Curry snatched up the beer and continued.  “I mean, what’s changed for the better?  It’s not like we don’t have to still worry about bein’ recognized and havin’ some posse on our tails.  And, we’ve still got twenty years hangin’ over our heads if we do get caught.”  

“Shh, someone might hear you,” cautioned Heyes.

“That’s just it.  I’m sick of lookin’ over our shoulders all the time.  What has it gotten us?  We never have any money, no place to live, and the meals are fewer and further apart than they’ve ever been.”

“What are you saying, Kid?  You want to go back to thieving?”  Heyes kept his face neutral but his heart gave a little leap at the thought of returning to his larcenous ways.  He missed being somebody.

“I might.  Do you?” countered the Kid.  His eyes shifted away from the brown ones boring into him and he smiled at the man who stopped behind Heyes’ back.  “Howdy, Mister.  Can I help you?”

The tall, gaunt black-haired man smiled warmly at the faces turned up to him.  “You just might.  I couldn’t help noticing you’re sharing that beer.  Can I buy you each your own?”  

“Well, that’d be real nice of you.  Care to join us?”  Heyes used his foot to push back the chair on the opposite side of the table and the tall man folded his length into it.

“I was hoping you’d ask.  There’s something I’d like to talk to you about.”  He held up three fingers until he caught the barkeep’s eye.  When he was satisfied that the beers were on their way, he looked back at the two men seated with him.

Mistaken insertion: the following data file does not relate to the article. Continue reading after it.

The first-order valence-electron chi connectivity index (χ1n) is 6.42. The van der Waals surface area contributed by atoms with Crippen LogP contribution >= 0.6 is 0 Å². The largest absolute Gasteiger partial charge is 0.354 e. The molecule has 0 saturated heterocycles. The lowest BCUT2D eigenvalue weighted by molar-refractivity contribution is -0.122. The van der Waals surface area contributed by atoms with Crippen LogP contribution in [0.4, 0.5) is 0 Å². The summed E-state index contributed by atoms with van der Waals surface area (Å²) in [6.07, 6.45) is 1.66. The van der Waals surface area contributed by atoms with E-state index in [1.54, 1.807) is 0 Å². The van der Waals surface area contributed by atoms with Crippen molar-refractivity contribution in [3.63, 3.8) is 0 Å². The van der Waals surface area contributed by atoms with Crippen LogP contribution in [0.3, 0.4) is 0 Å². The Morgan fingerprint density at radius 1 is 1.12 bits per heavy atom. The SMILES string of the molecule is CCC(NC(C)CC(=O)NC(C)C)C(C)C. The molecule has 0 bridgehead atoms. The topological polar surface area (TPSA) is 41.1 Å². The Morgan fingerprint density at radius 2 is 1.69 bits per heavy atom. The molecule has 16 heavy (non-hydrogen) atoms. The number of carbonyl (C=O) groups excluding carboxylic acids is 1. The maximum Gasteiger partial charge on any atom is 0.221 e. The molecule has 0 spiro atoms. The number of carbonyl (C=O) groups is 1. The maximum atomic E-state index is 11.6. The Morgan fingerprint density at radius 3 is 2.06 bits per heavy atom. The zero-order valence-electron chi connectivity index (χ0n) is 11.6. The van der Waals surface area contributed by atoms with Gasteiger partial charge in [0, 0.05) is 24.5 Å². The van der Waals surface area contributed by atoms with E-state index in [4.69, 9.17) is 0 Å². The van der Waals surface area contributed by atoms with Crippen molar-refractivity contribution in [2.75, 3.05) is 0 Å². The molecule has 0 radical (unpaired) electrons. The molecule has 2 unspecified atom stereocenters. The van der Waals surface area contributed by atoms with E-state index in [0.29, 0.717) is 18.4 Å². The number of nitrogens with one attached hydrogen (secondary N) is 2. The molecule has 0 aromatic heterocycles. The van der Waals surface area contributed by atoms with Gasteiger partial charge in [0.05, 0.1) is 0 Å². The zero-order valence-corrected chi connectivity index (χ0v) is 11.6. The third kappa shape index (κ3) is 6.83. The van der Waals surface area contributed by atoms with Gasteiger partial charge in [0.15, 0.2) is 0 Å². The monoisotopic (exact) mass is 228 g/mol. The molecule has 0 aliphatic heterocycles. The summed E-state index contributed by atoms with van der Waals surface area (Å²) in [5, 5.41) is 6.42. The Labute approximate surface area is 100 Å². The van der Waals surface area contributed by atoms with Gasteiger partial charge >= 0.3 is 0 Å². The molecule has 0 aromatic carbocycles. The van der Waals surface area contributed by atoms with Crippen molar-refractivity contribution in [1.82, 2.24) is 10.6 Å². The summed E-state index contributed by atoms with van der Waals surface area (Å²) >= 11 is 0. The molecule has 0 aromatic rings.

“What’s that?” asked the Kid.

“I’m Stuart Larson and I’ve got a spread south of here near Tucson on the edge of the Sonoran; you familiar with that country?”

“A little.  We were in Tucson once but it was a long time ago and we were just passing through,” said Heyes.  He didn’t add that there’d been a necktie party on their tails.  “So you’re a rancher?”

“I run cattle and that’s what I want to talk to you about.  Mr., ah?”

“Smith, Joshua Smith, and this here’s my partner, Thaddeus.”

The Kid couldn’t stifle a groan, he hated ranching.  “Sorry, back’s sore.  Too much time in the saddle.”

Stuart nodded.  “I saw those animals you rode in on.  You boys know your horseflesh.”

Heyes nodded at the compliment as the bartender arrived with the fresh beers.

“Here’s the deal.  I’ve got a herd of broomtails that’ve taken up residence on my best pastureland and best ain’t much where I’m from.  It takes almost two hundred acres out there to support one cow and I can’t afford to be sharing with a bunch of hayburners who breed like rabbits.”

“Why haven’t you rounded them up?” asked Heyes.

“I’ve tried, but there’s just me and three other hands.  We’re a small operation and I can’t waste time going after this herd.  Sure, I could shoot ‘em, but I’m not the kind of man that mows down an animal for what doing what it’s supposed to do.  That’s where you come in.  I reckon there’re some pretty decent horses in that herd.  If you were to round ‘em up and drive ‘em into Fort Lowell, the army might give as much as fifteen dollars a head, unbroke, for the best of the bunch.”